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Process air heat exchangers

  1. Feb 14, 2012 #1

    I am working on a small project where I have to look into/verify the selection of a replacemant heat exchanger for a process loop.

    Just about all of the information I have been able to locate is about getting rid of heat from the liquid going through the heat exchanger with the air blown through it being essentially incidental.

    The particular application is essentially a nitrogen enriched air (NEA) grinding circulation loop where the material is processed by an air classifier mill (ACM). The ground material is drawn off by the air classifier and passed through a bag house type dust collector with the filtered NEA has to be cooled and returned to the ACM.

    We have a water chiller that delivers chilled water at around 4 C, and the manufacturer rates the cooling capacity of the chiller at around 100 kW with a 30 kW input.

    The NEA exiting the dust collector comes through a 300 mm dia duct at a rate of around 236 litres/second and then enters the tube/fin heat exchanger chamber to pass through the exchanger core that is 1.37 m x 1.38 m and 440 mm thick. I have worked out nominal air speeds at the entry into the chamber at around 3.32 m/s and at the first face of the core to be around 0.125 m/s assuming that the NEA is distributed evenly across the core. This gives a contact time through the core of around 3.5 seconds.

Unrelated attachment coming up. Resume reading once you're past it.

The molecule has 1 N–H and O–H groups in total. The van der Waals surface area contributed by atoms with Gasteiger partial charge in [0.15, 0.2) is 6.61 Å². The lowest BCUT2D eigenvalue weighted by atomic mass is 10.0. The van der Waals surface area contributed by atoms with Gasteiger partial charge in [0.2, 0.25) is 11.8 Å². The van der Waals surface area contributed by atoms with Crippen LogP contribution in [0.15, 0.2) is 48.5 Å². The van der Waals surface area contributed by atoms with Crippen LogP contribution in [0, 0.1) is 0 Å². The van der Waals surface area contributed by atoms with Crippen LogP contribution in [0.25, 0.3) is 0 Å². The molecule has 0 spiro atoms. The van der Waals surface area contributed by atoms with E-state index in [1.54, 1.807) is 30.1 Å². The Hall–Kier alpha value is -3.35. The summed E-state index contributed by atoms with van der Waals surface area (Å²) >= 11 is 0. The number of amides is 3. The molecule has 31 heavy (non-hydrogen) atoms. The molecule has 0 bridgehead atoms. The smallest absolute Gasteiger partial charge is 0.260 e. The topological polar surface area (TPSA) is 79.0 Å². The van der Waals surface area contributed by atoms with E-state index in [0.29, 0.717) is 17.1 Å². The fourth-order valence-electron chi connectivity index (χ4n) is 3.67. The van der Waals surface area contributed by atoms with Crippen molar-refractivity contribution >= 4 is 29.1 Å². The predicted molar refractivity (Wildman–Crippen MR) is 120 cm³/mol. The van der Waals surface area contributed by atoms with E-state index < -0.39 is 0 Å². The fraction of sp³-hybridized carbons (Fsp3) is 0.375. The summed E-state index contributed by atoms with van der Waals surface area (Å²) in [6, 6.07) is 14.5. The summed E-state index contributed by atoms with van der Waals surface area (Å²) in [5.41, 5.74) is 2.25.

What I am trying to find is something that can point me to whether this contact time is enough to get the desired temperature drop. All of the information I can get talks about the rate of heat gain or loss through a surface. What I need is a coefficient that can give me the rate at which air/nitrogen/NEA can gain or lose heat. We have temperature indicators at the inlet and outlet of the chilled water through the core, but we don't have temperature indicators as such on the NEA loop other than an overtemperature indicator.

    It comes down to what contact time we need to have through the heat exchanger core to get the temperature of the NEA down to what is desirable. The suppliers guard the selection methodology only the existing unit has not functioned as claimed and so we are a touch cautious.

    I have looked into other types of heat exchanger, however the plant and has to be thoroughly dismantled and cleaned down inbetween each change of product. As such, completely enclosed exchangers that cannot be taken apart cannot be used.

    Anyhow, any pointers would be appreciated.

  2. jcsd
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